- The Washington Times - Saturday, March 18, 2006

From this perspective, aortas look like caves and tunnels, blood cells are red-tinged clouds, and the circulatory system resembles an intricate highway map.

Artist Alexander Tsiaras takes data from CAT scans and MRIs and generates art that reveals the intricacies of the human body. His latest collection, “A Healthy Heart,” is on display at the National Museum of Health and Medicine on the Walter Reed Army Medical Center campus in Northwest.

The exhibit also has an accompanying book, “The InVision Guide to a Healthy Heart,” which has additional images of what goes on in the human body. It is the third book in this genre authored by Mr. Tsiaras to be featured at the museum.

“From Conception to Birth: A Life Unfolds” looks at the developing fetus inside the womb. “The Architecture of Man and Woman: The Marvel of the Human Body Revealed,” examines the human body as a whole. “The InVision Guide to a Healthy Heart” is the first of a series that will feature specific body systems.

“What Mr. Tsiaras has gotten out of medical data is pretty spectacular,” says museum collections manager Elizabeth Lockett. “He is really showing the human body in a different way. He is doing things with three-dimensional data that no one else is doing.”

Mr. Tsiaras and his team of artists and computer specialists use full-body scans, powerful microscopes and molecular modeling tools to observe what he calls “an anatomical travelogue.” Special software isolates body systems and offers a 3-D view of structures such as arteries. Slices of MRI and CAT scan data are complied to make a 3-D model of the image.

Some of the images on display here include a view of the entire circulatory system, a fetal circulatory system and a close-up of red blood cells within a capillary. There is a cross section of a heart, showing the valves that separate the chambers and maintain the direction of blood flow.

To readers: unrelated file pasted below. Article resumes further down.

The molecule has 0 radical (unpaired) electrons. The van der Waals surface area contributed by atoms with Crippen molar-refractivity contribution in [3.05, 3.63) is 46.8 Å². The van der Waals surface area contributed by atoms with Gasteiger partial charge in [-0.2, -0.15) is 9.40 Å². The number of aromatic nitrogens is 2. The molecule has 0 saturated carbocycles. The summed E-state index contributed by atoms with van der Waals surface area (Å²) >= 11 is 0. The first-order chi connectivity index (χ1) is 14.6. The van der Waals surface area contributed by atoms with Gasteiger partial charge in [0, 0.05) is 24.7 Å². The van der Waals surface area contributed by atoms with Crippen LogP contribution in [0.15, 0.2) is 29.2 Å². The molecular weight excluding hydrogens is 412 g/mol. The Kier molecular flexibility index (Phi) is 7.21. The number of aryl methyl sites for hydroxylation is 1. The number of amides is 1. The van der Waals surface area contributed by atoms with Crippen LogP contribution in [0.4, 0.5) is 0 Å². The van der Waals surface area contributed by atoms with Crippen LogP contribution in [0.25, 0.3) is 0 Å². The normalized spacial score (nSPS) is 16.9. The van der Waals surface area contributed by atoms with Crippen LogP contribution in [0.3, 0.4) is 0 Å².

There are images of technology at work as well. One series shows how a balloon angioplasty works to clear the arteries. Here, the thin stent is shown in great detail as it is threaded through a plaque-filled artery.

The exhibit will appeal to a variety of visitors. Techies who are interested in the melding of art and science will like the sophisticated and novel approach in which the artwork is created. Scientists will appreciate the anatomical lessons that can be learned from the exhibit.

However, the display also will have an impact on anyone who has been told by his or her doctor to adopt a healthier lifestyle. Seeing giant arteries filled with thick plaque or seeing exactly how a pacemaker is inserted may be enough to remind you to get back on the treadmill or put out that cigarette.

“People have been pretty surprised at what [the inside of the body] looks like,” Ms. Lockett says. “Intellectually, they know, but these images really bring it home.”

When you go:

Location: “A Healthy Heart” is at the National Museum of Health and Medicine on the Walter Reed Army Medical Center campus, 6900 Georgia Ave. NW.

Hours: The museum is open from 10 a.m. to 5:30 p.m. daily except Dec. 25.

Admission: free

Parking: Free parking is available in the museum’s driveway. Visitors to the museum must enter the hospital grounds at the gate at Georgia Avenue and Elder Street. They must show a driver’s license to obtain a pass to proceed to the museum.

Notes: Also on display at the museum are exhibits on Civil War medicine, battlefield medicine, forensic pathology and the evolution of the microscope.

More information: 202/782-2200 or www.nmhm.washingtondc.museum

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